Innovative bill would promote regenerative ranching in California
The program would encourage regenerative agricultural practices similar to those promoted by Audubon’s Conservation Ranching initiative (ACR). The program partners with ranchers to adopt techniques including rotation of pastureland and limited use of feeds other than grass itself. The practices allow a variety of native grasses, with their extensive root systems (a potent carbon sink), to grow and thrive by allowing grasslands to rest and recover.
That, in turn, provides habitat for imperiled grassland birds, whose numbers have declined by 50 percent over the past 100 years. In return, ranchers participating in ACR can brand their meat with Audubon’s “Grazed on bird-friendly land” seal, earning up to $2 per pound more for their premium, grass-fed products…
Protocols for bird-friendly habitat management certification
Audubon and its partner ranchers employ a variety of tactics to manage the land upon which cows graze. Together, these tactics are what leads to Audubon’s certification that certain beef products are produced with bird-friendly land-management practices
To get certification, ranchers follow a set of program standards in four areas: habitat management; forage and feeding; animal health and welfare; and environmental sustainability…
What in the world is conservation ranching?
“Wild bison were unwitting conservationists. As they roved the Great Plains, snacking here, trampling there, the hefty mammal carved diverse plant landscapes for any species’ nesting, mating, or hunting requirements. When humans substituted these shaggy ungulates for cows, the territory transformed. Without guidance, cattle mow fields to a single height and encourage only a couple plants to rebound. Few birds thrive in this monotony…”
Benefits of agrivoltaics across food, water, energy sectors
Food and energy security need not be competing objectives. In fact, taking a holistic, integrated approach to food-energy-water decision making can increase resiliency of both food and energy systems…
Farms will harvest food and the sun, as Massachusetts pioneers ‘Dual-Use’ Solar
Fickle weather and fluctuating prices make farming a risky business, so five years ago, [Paul] Knowlton installed a new cash crop: solar energy. He turned 19 acres into two solar energy fields. “Doing the solar was very beneficial,” he says. “In the wintertime there is no revenue for a farm. It’s a tough game.”
Knowlton wants to increase the production of solar power on his farm, expanding it to another 14 acres. But this time, cutting-edge technology is making it possible to harvest both the sun’s energy and crops on the same land. It’s called “agrivoltaics” or “dual-use solar”…Knowlton has nine children, and hopes solar will help the farm stay in the family. “We’re going to keep it for the next generation to enjoy,” he says.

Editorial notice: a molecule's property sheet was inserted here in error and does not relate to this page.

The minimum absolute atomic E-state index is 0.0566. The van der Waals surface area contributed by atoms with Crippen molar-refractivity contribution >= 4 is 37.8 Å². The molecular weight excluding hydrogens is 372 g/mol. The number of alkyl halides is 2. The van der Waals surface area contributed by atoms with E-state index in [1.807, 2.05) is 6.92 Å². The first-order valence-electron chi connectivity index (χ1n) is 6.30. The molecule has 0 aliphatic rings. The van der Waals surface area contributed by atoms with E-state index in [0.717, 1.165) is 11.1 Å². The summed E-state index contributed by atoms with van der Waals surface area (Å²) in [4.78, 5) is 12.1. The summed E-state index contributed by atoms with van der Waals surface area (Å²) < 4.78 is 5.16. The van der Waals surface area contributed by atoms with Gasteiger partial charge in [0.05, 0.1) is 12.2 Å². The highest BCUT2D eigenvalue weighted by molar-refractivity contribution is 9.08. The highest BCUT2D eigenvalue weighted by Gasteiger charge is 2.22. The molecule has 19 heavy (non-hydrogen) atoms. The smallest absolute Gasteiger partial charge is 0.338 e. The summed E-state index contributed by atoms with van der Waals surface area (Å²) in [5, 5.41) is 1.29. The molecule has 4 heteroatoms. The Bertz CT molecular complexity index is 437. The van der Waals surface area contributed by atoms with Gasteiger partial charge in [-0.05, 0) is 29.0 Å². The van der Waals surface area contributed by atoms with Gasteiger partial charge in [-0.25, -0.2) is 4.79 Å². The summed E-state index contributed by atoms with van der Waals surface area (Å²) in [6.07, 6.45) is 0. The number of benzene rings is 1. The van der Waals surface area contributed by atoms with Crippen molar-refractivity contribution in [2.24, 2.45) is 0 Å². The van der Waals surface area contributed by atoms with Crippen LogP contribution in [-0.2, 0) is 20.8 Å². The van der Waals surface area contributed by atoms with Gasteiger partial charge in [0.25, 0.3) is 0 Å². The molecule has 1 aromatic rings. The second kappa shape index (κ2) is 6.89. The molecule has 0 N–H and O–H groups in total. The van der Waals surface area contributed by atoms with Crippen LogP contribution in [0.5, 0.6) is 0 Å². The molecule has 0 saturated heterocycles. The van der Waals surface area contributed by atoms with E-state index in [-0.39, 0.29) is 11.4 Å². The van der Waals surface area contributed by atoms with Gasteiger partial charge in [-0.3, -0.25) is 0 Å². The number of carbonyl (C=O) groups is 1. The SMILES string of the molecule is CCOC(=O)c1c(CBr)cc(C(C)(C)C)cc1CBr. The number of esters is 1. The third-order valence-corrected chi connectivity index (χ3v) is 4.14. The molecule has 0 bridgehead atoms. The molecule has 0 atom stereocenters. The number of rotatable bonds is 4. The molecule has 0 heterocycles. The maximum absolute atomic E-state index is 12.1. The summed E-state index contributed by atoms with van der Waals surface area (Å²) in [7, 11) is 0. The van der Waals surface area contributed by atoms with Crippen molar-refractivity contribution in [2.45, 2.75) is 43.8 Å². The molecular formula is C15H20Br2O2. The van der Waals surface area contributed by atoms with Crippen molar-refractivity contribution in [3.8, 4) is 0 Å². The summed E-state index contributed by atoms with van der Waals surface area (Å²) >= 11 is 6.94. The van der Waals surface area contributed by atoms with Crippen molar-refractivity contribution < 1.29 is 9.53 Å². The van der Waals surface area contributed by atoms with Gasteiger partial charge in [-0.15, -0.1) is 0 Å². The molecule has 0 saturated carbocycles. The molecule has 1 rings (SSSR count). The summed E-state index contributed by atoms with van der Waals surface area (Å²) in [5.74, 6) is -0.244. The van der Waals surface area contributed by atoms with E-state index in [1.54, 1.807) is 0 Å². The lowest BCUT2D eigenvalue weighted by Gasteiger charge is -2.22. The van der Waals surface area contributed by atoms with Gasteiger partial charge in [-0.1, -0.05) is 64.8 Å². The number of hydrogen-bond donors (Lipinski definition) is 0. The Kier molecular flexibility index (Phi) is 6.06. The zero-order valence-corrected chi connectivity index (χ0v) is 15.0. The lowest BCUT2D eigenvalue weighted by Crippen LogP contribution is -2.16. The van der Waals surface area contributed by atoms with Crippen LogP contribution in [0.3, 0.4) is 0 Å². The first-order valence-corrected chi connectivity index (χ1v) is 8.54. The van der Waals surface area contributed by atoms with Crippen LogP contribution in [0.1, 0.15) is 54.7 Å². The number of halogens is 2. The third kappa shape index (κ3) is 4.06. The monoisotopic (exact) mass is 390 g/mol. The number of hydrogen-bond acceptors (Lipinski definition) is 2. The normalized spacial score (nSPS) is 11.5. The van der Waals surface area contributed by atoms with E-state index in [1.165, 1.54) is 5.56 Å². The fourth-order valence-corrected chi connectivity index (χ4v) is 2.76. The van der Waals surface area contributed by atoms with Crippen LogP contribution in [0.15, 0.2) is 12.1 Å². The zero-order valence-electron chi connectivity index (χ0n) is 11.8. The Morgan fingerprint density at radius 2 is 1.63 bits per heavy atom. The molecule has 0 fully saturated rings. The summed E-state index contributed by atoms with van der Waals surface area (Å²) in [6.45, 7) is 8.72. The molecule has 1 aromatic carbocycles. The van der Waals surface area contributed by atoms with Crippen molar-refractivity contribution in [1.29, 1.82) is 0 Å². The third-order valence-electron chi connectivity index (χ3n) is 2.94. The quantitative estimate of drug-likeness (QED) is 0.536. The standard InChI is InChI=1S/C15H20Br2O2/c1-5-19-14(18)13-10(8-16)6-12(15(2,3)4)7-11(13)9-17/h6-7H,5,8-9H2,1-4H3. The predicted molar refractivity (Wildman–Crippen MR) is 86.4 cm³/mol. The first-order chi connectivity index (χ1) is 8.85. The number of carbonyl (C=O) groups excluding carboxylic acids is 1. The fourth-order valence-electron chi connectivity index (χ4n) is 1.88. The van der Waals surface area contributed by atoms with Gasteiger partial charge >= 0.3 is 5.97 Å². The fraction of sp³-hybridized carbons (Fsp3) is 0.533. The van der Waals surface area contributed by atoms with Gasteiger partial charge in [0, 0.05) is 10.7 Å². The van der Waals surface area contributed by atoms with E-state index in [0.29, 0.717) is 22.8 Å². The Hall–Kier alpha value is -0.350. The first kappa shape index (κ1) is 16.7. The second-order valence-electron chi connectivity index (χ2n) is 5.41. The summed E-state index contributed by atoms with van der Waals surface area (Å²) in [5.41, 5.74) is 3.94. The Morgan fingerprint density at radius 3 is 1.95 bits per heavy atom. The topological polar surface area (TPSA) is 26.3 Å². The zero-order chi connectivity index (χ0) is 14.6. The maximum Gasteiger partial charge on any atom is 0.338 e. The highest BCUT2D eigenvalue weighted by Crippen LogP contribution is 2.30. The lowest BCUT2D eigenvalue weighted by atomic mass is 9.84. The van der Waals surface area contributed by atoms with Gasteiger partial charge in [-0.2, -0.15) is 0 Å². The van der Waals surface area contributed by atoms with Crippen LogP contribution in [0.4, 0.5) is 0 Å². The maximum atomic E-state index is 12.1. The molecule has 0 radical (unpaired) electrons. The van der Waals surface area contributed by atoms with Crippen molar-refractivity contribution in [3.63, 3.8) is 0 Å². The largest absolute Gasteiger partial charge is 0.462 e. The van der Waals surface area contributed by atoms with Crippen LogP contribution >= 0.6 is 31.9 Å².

A ‘carbon bank’ could mean extra cash for Midwest farmers
A well-known Minnesota agribusiness hopes to turn climate change concern into cash for farmers.
Land O’Lakes, through its sustainability arm, Truterra, last week launched a carbon exchange program in which companies that want to reduce their greenhouse gas emissions can buy credits, and farmers get paid for increasing carbon storage in the soil…
Solar installation—Matsuda Farm
Does your land trust have an opportunity to install solar on its lands as part of an overall project, and education strategy?
The Vashon-Maury Island Land Trust is passionate about conserving land to protect the natural ecosystems and rural character of their islands amidst today’s rampant development. They created a video to talk about a solar installation on a farm they own and how it relates to their conservation goals.
Beneath solar panels, the seeds of opportunity sprout
“On a humid, overcast day in central Minnesota, a dozen researchers crouch in the grass between rows of photovoltaic (PV) solar panels. Only their bright yellow hard hats are clearly visible above the tall, nearly overgrown prarie grasses—which are growing exactly as expected.
Bent over white, square frames, some of the researchers catalog the number and type of native plants growing on a square foot of land. Others press double-forked meters into the ground, measuring the soil moisture below the solar panels and in open ground. Nearby, beekeepers check on the health of local hives.
Their research is part of an ongoing study to quantify the benefits of a new approach to solar installations: low-impact solar development…”
Panel discussion: Integrated Energy Research on Agriculture & Water Challenges
Check out these slides from this detailed panel hosted by the Joint Institute for Strategic Energy Analysis just a few weeks ago…
Can farmland fix solar power’s real estate problem?
Rooftop panels are great, but there just isn’t enough viable rooftop space for solar to take a meaningful bite out of carbon emissions in the US. For that, the country needs utility-scale solar farms, which can take up a lot of space—they could occupy an area the size of Connecticut by 2030, according to the National Renewable Energy Laboratory.
There needn’t be a trade-off between crops and electrons, [Chad] Higgins said; they can grow in tandem. Elevated solar panels installed above crops (so-called “agrivoltaics”) can provide an extra income stream for farmers if they lease the space for them to solar companies. And they can yield benefits for the farm itself: the shade can actually boost the yield of vegetables, decrease water consumption, and preserve the ability of soil to absorb CO2 from the atmosphere, according to an ongoing National Renewable Energy Laboratory (NREL) study. The study’s pilot sites have also found ways to combine solar with cattle and goat grazing, as well as apiaries for bees…